Another part of the brain associated with reward that his lab focuses on is the putamen. In particular, he investigates the putamen’s role in personality traits related to depression such as anhedonia, the loss of interest in previously enjoyable activities. “Some people, for some reason, are more anhedonic than others, meaning they tend to be less responsive to the good things that happen in their lives,” said Pizzagalli. “Research shows that anhedonia can be a precursor to depression and also predict poorer outcomes in treatment.”
Currently, Pizzagalli is working on a long-term study that plans to track 186 adolescents—half with family histories of MDD and half without—over time to see who develops depression, using imaging technology to monitor chemical and biological changes in the brain. In addition to using fMRI, Pizzagalli and his colleagues are using proton magnetic resonance spectroscopy, which allows them to study neurochemicals in the brain. So far, they have found that reduced putamen size predicts anhedonia three months into the future.
None of this is definitive, Pizzagalli noted. There is still a lot of research to be done. He and his colleagues plan to follow the adolescents to identify how stress relates to structural and neurochemical changes in the brain, including disruptions in dopamine signaling, a neurotransmitter involved in reward pathways, and how these changes might predict anhedonic symptoms. In 2016, Pizzagalli received a Method to Extend Research in Time (MERIT) award from the National Institute of Mental Health to continue this long-range research.
“We want to know: can we predict an initial episode? can we predict a relapse? why do later episodes become more uncoupled from stress?”– Diego A. Pizzagalli, PhD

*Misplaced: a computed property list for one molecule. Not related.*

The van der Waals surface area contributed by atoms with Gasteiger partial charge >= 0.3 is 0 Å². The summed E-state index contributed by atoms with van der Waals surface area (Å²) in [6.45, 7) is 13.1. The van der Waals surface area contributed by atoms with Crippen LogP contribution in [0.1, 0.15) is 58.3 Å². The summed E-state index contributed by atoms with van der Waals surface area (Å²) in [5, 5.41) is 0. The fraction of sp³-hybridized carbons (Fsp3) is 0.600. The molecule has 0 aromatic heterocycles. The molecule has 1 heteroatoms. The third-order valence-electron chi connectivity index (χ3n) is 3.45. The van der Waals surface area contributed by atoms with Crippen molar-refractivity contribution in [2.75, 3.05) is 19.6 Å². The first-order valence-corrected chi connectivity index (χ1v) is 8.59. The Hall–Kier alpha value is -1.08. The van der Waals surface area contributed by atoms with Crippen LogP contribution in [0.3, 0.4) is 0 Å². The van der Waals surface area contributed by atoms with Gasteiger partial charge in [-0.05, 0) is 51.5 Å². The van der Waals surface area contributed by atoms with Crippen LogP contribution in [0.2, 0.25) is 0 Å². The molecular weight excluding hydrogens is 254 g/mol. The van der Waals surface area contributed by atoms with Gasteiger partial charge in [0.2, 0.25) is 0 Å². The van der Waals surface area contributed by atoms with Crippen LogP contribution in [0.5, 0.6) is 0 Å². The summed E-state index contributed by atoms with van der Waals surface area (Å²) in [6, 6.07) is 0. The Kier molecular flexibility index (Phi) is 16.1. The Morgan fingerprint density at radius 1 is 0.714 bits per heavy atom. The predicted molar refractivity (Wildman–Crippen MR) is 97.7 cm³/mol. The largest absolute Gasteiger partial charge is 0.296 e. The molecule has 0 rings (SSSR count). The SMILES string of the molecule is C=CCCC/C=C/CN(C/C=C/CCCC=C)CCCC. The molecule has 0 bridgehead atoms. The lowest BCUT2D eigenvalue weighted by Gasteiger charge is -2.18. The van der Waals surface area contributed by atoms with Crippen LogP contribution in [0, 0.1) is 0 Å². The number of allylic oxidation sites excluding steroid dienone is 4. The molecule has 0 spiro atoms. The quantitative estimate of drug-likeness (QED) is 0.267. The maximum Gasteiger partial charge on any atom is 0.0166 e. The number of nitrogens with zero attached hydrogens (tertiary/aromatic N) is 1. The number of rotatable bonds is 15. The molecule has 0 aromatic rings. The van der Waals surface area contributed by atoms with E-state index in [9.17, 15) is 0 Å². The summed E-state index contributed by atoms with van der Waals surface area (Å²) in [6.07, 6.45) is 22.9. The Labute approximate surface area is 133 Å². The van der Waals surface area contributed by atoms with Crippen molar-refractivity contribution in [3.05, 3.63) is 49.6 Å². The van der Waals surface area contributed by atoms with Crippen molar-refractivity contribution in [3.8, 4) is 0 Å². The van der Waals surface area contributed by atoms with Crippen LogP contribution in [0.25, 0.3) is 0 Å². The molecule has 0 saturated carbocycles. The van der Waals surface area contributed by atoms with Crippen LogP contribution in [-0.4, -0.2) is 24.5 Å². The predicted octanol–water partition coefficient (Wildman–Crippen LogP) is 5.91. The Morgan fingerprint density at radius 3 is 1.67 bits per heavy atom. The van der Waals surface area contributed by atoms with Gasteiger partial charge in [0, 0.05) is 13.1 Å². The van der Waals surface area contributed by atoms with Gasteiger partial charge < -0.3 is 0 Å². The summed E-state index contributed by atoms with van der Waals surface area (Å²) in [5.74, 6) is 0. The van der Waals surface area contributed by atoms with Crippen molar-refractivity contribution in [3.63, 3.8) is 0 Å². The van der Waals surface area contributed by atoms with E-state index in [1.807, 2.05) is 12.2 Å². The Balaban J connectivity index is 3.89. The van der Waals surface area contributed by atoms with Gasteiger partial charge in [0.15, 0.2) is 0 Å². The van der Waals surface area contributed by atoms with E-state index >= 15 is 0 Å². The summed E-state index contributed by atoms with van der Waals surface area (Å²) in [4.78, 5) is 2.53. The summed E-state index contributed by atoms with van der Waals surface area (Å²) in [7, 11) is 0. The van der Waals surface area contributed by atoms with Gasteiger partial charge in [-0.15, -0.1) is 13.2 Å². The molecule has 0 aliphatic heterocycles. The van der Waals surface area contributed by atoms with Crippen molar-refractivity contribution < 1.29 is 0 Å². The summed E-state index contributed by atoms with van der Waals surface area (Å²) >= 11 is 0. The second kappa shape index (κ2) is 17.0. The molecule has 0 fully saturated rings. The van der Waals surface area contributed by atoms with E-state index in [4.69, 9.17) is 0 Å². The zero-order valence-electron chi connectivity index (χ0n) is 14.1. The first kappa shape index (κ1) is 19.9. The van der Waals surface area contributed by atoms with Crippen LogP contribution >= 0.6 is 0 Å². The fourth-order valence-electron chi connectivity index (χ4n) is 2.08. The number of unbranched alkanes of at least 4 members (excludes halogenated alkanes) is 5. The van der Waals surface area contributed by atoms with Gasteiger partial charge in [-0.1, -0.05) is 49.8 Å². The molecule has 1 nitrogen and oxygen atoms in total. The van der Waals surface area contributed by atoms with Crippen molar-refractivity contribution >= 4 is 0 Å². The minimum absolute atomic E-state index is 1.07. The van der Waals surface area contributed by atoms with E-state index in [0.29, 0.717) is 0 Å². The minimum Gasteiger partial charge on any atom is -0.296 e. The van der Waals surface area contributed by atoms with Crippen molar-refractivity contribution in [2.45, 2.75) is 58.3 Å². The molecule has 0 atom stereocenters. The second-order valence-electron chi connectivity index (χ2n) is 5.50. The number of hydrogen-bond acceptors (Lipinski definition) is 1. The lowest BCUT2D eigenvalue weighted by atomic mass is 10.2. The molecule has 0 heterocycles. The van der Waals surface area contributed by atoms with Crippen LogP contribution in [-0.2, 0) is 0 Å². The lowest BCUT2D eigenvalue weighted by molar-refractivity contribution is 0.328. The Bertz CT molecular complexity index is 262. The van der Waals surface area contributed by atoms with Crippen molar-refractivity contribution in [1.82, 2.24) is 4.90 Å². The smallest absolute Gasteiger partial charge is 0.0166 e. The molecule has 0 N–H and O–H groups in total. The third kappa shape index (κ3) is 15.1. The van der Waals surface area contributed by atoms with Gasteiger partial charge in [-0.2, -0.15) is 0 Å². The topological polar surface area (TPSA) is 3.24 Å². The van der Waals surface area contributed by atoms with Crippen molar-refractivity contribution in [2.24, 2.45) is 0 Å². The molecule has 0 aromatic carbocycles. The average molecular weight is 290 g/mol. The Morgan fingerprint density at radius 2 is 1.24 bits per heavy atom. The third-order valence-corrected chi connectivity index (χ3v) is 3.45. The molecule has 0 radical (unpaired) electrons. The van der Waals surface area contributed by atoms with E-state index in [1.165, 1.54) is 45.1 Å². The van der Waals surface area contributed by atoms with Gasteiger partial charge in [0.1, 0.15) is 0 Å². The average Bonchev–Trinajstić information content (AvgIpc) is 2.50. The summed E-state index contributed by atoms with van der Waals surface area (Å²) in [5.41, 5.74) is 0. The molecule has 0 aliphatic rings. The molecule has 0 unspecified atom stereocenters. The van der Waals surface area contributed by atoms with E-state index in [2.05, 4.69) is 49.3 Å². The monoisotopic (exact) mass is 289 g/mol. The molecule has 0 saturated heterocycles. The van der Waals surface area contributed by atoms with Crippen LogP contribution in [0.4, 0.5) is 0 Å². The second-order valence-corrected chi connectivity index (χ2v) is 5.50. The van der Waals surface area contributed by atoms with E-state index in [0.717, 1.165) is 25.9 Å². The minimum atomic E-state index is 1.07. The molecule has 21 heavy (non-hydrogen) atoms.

It is Pizzagalli’s hope that his work will not just help predict who might have depression but will also advance development of personalized treatments. It is known that some antidepressants work for certain people, while different ones might work better for others. It is possible that this might result from underlying neurological differences. For example, in some of his past research, Pizzagalli found a relationship between the number of depressive episodes a person had and the volume of the hippocampus and medial prefrontal cortex, both of which are involved in how a person responds to stress. It is unclear if the reduced size causes the depression, or vice-versa, but it is possible that antidepressants, which increase the size of these brain regions, might help. Past research—not conducted by Pizzagalli—has found that successful treatment with antidepressants is associated with an increase in hippocampal volume. Pizzagalli thinks that one day it might be possible to look at the neurological changes underlying a person’s depression and prescribe a personalized treatment.
“Currently, there’s no way to unambiguously predict whether people will respond to treatment,” he said. But with neurological maps of the mechanisms driving depression, like the ones Pizzagalli is developing, that could change.
“In other fields of medicine, such as cancer treatments, you use an array of variables and information to guide treatment selection,” said Pizzagalli. “If we can develop a psychological and biological profile of people with MDD, we could recommend specific treatment regimens for them.”